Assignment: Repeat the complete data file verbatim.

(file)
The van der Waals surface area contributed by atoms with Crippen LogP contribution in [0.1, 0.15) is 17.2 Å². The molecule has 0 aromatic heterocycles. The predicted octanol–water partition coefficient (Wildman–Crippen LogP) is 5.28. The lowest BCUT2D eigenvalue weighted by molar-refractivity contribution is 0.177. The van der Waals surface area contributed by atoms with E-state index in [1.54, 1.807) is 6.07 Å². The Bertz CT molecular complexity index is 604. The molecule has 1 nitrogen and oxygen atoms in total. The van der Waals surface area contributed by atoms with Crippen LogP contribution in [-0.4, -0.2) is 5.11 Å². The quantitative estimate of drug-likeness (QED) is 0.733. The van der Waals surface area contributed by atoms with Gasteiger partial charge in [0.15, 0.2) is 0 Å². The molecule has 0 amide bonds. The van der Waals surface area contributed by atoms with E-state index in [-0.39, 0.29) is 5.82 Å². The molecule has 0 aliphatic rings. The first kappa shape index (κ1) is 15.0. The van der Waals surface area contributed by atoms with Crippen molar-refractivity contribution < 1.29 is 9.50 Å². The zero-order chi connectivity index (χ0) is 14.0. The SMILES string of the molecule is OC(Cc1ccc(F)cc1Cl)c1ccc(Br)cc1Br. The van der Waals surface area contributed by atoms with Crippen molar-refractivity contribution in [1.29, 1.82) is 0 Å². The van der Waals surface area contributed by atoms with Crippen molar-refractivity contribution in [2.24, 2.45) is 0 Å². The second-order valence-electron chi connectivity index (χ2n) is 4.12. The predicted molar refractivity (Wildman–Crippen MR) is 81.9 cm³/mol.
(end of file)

The van der Waals surface area contributed by atoms with Crippen LogP contribution in [0.1, 0.15) is 17.2 Å². The molecule has 0 aromatic heterocycles. The predicted octanol–water partition coefficient (Wildman–Crippen LogP) is 5.28. The lowest BCUT2D eigenvalue weighted by molar-refractivity contribution is 0.177. The van der Waals surface area contributed by atoms with E-state index in [1.54, 1.807) is 6.07 Å². The Bertz CT molecular complexity index is 604. The molecule has 1 nitrogen and oxygen atoms in total. The van der Waals surface area contributed by atoms with Crippen LogP contribution in [-0.4, -0.2) is 5.11 Å². The quantitative estimate of drug-likeness (QED) is 0.733. The van der Waals surface area contributed by atoms with Gasteiger partial charge in [0.15, 0.2) is 0 Å². The molecule has 0 amide bonds. The van der Waals surface area contributed by atoms with E-state index in [-0.39, 0.29) is 5.82 Å². The molecule has 0 aliphatic rings. The first kappa shape index (κ1) is 15.0. The van der Waals surface area contributed by atoms with Crippen molar-refractivity contribution < 1.29 is 9.50 Å². The zero-order chi connectivity index (χ0) is 14.0. The SMILES string of the molecule is OC(Cc1ccc(F)cc1Cl)c1ccc(Br)cc1Br. The van der Waals surface area contributed by atoms with Crippen molar-refractivity contribution in [1.29, 1.82) is 0 Å². The van der Waals surface area contributed by atoms with Crippen molar-refractivity contribution in [2.24, 2.45) is 0 Å². The second-order valence-electron chi connectivity index (χ2n) is 4.12. The predicted molar refractivity (Wildman–Crippen MR) is 81.9 cm³/mol.